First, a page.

Gear review: Garmin Forerunner 305

When I first took my Garmin out of the box in January, I cooed to it like one would a newborn baby: I’ve wanted you for so long!

Me opening my new Garmin Forerunner 305 in January.

For the past few years, I had relied on the cheap (roughly $30) but finicky Nike + with my iPod Nano to determine distance and pace on long runs. I’d gotten it to a reasonable level of accuracy after long hours calibrating it on a track. Still, I found it would frequently crap out when I needed it most. After one particularly disappointing instance, when it lost my distance data halfway through what may or may not have been a 20-mile run leading up to the 2009 Marine Corps Marathon, I vowed I’d save up for a Garmin before my next distance event.

When I started Garmin-shopping, I was overwhelmed by the choices: Should I drop more than $300 on the sleek-looking Garmin Forerunner 405? Go super-cheap (roughly $125) and get the Garmin Forerunner 205? Personally, I found the 305, which goes for about $150 on Amazon.com, to be just right. This review is not intended to dis on the 405, but merely to suggest that the 305 is an equally viable, much cheaper option for those in the market for a Garmin.

You can find out all the technical gobbledygook for the various models on Garmin’s Web site. Here, I offer a list of random pro-305 factoids collected from running-store employees from here to Colorado, fellow runners and Garmin owners and my own experience:

  • The 405’s screen does not like the rain, apparently, and will act funny if you run through a drizzle while wearing it.
  • The 405 collects data from more satellites. The manager of a Fort Collins, Colo., running store assured me I wouldn’t notice the difference between a 305 and 405 in this category. Not that I’ve used the 405 to compare, but the 305 hasn’t failed me yet, satellite-wise.
  • The 305 lets you upload your workouts to nifty Web sites that break down your run into maps and elevations and average paces and split times, just like the 405 does.
  • The 305 is bulkier. I’ve found this to be an appearance thing; my wrist is pretty skinny, and I really don’t notice it’s there, heft-wise. If the bulky appearance bugs you, you should buy the 405. But keep in mind: If you didn’t have a ginormous watch, how would everyone know how cool you are?
My Garmin-photographing skills are apparently still subpar. Trust me: It was a great run!

The Garmin is big. For a $100 savings, I'm fine with that.

Bottom line: I found the main difference between the 305 and 405 to be appearance. And yes, I would have liked a less bulky watch. But I didn’t care enough about the heft (which truly isn’t even that bad) to pay twice as much for the 405. On the other hand, spending an extra $25 for the 305 versus the 205 was an easy call.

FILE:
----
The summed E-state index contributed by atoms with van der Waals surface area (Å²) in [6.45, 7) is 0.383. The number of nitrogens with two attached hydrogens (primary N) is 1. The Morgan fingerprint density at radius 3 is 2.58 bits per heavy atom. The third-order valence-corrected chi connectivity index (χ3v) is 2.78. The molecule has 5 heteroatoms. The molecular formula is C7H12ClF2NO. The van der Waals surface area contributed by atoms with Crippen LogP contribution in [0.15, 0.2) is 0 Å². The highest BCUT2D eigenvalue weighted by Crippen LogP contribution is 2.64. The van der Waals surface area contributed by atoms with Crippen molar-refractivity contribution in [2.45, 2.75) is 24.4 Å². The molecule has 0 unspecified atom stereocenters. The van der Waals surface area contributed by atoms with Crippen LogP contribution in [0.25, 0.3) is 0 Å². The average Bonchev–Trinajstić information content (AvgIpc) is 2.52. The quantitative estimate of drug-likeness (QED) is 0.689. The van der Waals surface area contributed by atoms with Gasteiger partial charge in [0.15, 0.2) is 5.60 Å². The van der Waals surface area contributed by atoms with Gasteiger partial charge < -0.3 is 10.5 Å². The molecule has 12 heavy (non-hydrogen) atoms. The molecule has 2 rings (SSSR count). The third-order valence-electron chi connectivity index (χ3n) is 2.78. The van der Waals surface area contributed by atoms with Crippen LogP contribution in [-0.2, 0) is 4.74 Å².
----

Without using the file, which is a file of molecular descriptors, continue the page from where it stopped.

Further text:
Do you own a Garmin Forerunner? Which model? How’s that working out for you?

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9 Comments

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9 responses to “Gear review: Garmin Forerunner 305

  1. “If you didn’t have a ginormous watch, how would everyone know how cool you are?” You crack me up! Totally agree though–I wasn’t willing to spend the money on the 405 and I’ve actually heard of people having random troubles with it because of the uber-sensitive screen. Plus, let’s be honest, it looks pretty sylin’ : )

  2. Joe

    Love my old one. I had the kind you had to strap the GPS to your upper arm and it transmitted wirelessly to the watch. I just ordered a 305 yesterday.
    Joe

  3. I own the forerunner 50, which I wear with a heart rate strap and foot pod. It took a few times to get the foot pod calibrated right, but now it works great. Sometimes if I’m doing speedwork or hills, it thinks I’m going a lot faster than I actually am because of my shortened stride/increased cadence. I’ll take it. 🙂

  4. I have the 305. I have had it for about 1.5 years now. I was actually going to get the 405 because I thought the 305 was too bulky… but when I tried on the 405 I couldn’t make it small enough to fit my wrist. It has really rigid sides right off the face of the watch, so the 305 ended up being a more affordable and wearable option for me.

    My friend has the 405… his does do a little better job of communicating with satellites than mine. We routinely go on a run where we run under a couple of roads through a small tunnel… mine loses the signal through it every time but his keeps it.

  5. Liz

    I have the 305 and generally I love it, can’t imagine life without it even though I only got it before my marathon training in the fall. My only issue with it is that it can take a while to find the satellite. If I can put it outside my house before I head out, then that’s fine but when I run or bike from my office that is not an option.

  6. Nice review. I have the 205 and will run it until it dies. I debated on getting the 405 until people talked me out of it.

  7. I have the 305 and while it’s a great watch, I actually would pay the extra $ to get a less bulky watch. This one is too bulky for me. But unfortunately, when I bought the 305, the 405 wasn’t out yet.

  8. I am on 405 the 4th. I feel obligated to wear it because I spent a ridiculous amount on it, but as my well document trials illustrate, this has been a rocky relationship … http://myrunshorts.com/2009/09/07/rewritten-by-machine/

  9. Glad you are enjoying your 305. I have been using a Garmin 305 watch for a few years now and couldnt be happier with it. In fact, I would be lost without it!

    Scott

    My Garmin 305 Review

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